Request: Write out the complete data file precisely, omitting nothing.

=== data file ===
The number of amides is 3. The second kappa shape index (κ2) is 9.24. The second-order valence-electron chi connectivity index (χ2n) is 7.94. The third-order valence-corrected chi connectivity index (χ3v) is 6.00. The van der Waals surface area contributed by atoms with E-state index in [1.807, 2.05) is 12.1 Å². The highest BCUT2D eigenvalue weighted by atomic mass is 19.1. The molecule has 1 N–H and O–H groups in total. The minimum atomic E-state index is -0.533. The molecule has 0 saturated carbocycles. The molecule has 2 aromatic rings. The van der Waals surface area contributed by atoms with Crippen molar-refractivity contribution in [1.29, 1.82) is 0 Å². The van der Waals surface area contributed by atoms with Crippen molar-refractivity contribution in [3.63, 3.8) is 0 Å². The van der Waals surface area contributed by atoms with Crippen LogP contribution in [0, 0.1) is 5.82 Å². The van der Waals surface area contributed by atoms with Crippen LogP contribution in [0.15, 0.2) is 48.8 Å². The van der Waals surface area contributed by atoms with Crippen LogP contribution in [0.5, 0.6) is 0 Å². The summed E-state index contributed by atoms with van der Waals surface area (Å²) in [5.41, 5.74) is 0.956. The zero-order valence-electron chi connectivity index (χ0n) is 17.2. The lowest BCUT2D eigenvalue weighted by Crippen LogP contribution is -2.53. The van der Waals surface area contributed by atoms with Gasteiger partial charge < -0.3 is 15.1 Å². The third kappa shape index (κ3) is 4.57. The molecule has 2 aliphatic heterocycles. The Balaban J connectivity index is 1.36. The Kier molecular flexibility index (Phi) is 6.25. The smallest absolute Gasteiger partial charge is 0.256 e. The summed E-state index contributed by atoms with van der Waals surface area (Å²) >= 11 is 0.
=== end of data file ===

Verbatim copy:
The number of amides is 3. The second kappa shape index (κ2) is 9.24. The second-order valence-electron chi connectivity index (χ2n) is 7.94. The third-order valence-corrected chi connectivity index (χ3v) is 6.00. The van der Waals surface area contributed by atoms with E-state index in [1.807, 2.05) is 12.1 Å². The highest BCUT2D eigenvalue weighted by atomic mass is 19.1. The molecule has 1 N–H and O–H groups in total. The minimum atomic E-state index is -0.533. The molecule has 0 saturated carbocycles. The molecule has 2 aromatic rings. The van der Waals surface area contributed by atoms with Crippen molar-refractivity contribution in [1.29, 1.82) is 0 Å². The van der Waals surface area contributed by atoms with Crippen molar-refractivity contribution in [3.63, 3.8) is 0 Å². The van der Waals surface area contributed by atoms with Crippen LogP contribution in [0, 0.1) is 5.82 Å². The van der Waals surface area contributed by atoms with Crippen LogP contribution in [0.15, 0.2) is 48.8 Å². The van der Waals surface area contributed by atoms with Crippen LogP contribution in [0.5, 0.6) is 0 Å². The summed E-state index contributed by atoms with van der Waals surface area (Å²) in [5.41, 5.74) is 0.956. The zero-order valence-electron chi connectivity index (χ0n) is 17.2. The lowest BCUT2D eigenvalue weighted by Crippen LogP contribution is -2.53. The van der Waals surface area contributed by atoms with Gasteiger partial charge < -0.3 is 15.1 Å². The third kappa shape index (κ3) is 4.57. The molecule has 2 aliphatic heterocycles. The Balaban J connectivity index is 1.36. The Kier molecular flexibility index (Phi) is 6.25. The smallest absolute Gasteiger partial charge is 0.256 e. The summed E-state index contributed by atoms with van der Waals surface area (Å²) >= 11 is 0.